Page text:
Nasrien E. Ibrahim, MD, MPH


Assistant Professor of Medicine, Harvard Medical School; Advanced Heart Failure and Transplant Cardiologist, Brigham and Women’s Hospital, Boston, MA

Nasrien E. Ibrahim, MD is an Advanced Heart Failure and Transplant Cardiologist. She is interested in advancing health equity and alleviating the effects of structural racism in organ allocation. In 2021, Dr. Ibrahim was invited by the White House Office of Public Engagement to participate in the Leaders in Health Equity Roundtable Series. She serves on the Dean's Advisory Board for the University of Cincinnati, McMicken College of Arts and Sciences and is the Founder and Director of The Equity in Heart Transplant Project™, a nonprofit that provides need-based financial assistance to patients with end-stage heart failure undergoing a heart transplant. Dr. Ibrahim received her medical degree in 2008, and completed her residency in internal medicine in 2011, and a cardiology fellowship in 2014, all at the University of Cincinnati College of Medicine. Dr. Ibrahim also completed fellowships at the University of Colorado and Massachusetts General Hospital/Harvard Medical School in 2015 and 2017, respectively.

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The Role of Hospital Policies in Promoting Equity in Organ Transplantation


  1. To review institutional living organ donor and organ recipient policies that determine eligibility criteria with a health equity lens
  2. To recommend changes in institutional transplant policies that would ensure inclusivity and more equitable allocation of organs

Background: Racial and ethnic minority patient populations receive less transplants than White patients, even when the disease burden is higher. For example, Black individuals are four times as likely to develop kidney failure as White individuals, but much less likely to receive a lifesaving kidney transplant.

Determining eligibility for transplant is a complicated process, whereby emotions, ethics, biases, and facts play competing roles. Transplant eligibility consists of 3 sets of prerequisites: medical, financial, and social. Inequities in transplant extend beyond the individual. They exist in a larger context of structural and institutional racism and social determinants of health.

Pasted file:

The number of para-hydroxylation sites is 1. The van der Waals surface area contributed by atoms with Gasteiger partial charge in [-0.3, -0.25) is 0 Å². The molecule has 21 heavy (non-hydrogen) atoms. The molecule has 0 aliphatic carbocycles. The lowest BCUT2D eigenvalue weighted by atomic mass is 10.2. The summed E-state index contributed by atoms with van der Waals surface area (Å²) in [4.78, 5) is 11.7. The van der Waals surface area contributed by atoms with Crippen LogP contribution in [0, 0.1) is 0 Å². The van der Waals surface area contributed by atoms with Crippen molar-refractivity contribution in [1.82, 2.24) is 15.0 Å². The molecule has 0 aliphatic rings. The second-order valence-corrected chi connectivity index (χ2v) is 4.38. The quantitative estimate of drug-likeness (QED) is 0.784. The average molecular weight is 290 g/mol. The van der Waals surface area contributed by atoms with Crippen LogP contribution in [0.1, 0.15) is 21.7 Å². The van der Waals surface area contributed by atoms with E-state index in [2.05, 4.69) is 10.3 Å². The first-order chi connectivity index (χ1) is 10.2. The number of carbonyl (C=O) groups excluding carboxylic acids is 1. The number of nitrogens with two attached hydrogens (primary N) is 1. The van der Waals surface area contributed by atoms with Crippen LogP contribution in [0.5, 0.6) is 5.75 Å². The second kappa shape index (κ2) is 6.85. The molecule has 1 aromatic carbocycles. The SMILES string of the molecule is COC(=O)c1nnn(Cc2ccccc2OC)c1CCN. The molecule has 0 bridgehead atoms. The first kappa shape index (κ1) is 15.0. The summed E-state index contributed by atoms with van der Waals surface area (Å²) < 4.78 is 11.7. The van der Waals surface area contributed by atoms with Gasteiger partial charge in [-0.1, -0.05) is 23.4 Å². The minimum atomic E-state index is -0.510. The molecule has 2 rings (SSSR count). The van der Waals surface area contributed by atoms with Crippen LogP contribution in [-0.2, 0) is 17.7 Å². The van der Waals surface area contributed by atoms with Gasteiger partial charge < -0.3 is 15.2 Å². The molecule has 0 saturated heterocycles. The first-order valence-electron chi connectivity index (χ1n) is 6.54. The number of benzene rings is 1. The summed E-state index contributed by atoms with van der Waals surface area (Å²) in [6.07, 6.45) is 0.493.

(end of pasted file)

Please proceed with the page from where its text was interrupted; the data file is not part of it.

To reduce and eventually eliminate these inequities, policies at federal, state, and institutional levels that contribute to them must be addressed. For example, Medicaid in the State of Georgia does not cover heart transplant for anyone 21 years or older; leaving patients who often have worse outcomes from heart failure with inferior access to lifesaving therapies.

The purpose of this study was to examine institutional organ transplant policies that determine eligibility criteria for both organ donors and organ recipients and make recommendations for how policies can be improved to promote inclusivity and equity in organ allocation.


  1. The University of Iowa Health Care’s Joint Office for Compliance flagged organ transplant policies that needed to be reviewed.
  2. Eight policies on organ donor and organ recipient eligibility criteria were reviewed. A literature search was performed for items flagged by the attorneys as well as items I noted during my policy review.
  3. I reconvened with members of the Joint Office for Compliance and my preceptor and shared my findings and recommendations on how policies can be changed to promote inclusivity and equity in organ allocation.

Results: The hospital system has adopted the changes to one policy so far. The changes were centered on the use of more gender inclusive language and on including transgender individuals in cancer screening guidelines for both organ donors and organ recipients. Changes were made recommending against use of racialized genetic testing to exclude organ donors, using body mass index alone as a measure of overall health, and considering psychosocial barriers are relative and not absolute contraindications.

Future Directions:

  1. Meet with various directors of transplant to discuss adoption of changes recommended to the remaining policies.
  2. Convene a group of transplant clinicians, social workers, and other members of transplant disciplinary teams to write a statement on the importance of institutional policies in promoting equity in organ allocation and recommended steps to act.

Preceptor: Nicole Del Castillo, MD, MPH- Director of the Office of Diversity, Equity, and Inclusion at CCOM and Clinical Assistant Professor in the Department of Psychiatry, University of Iowa Health Care.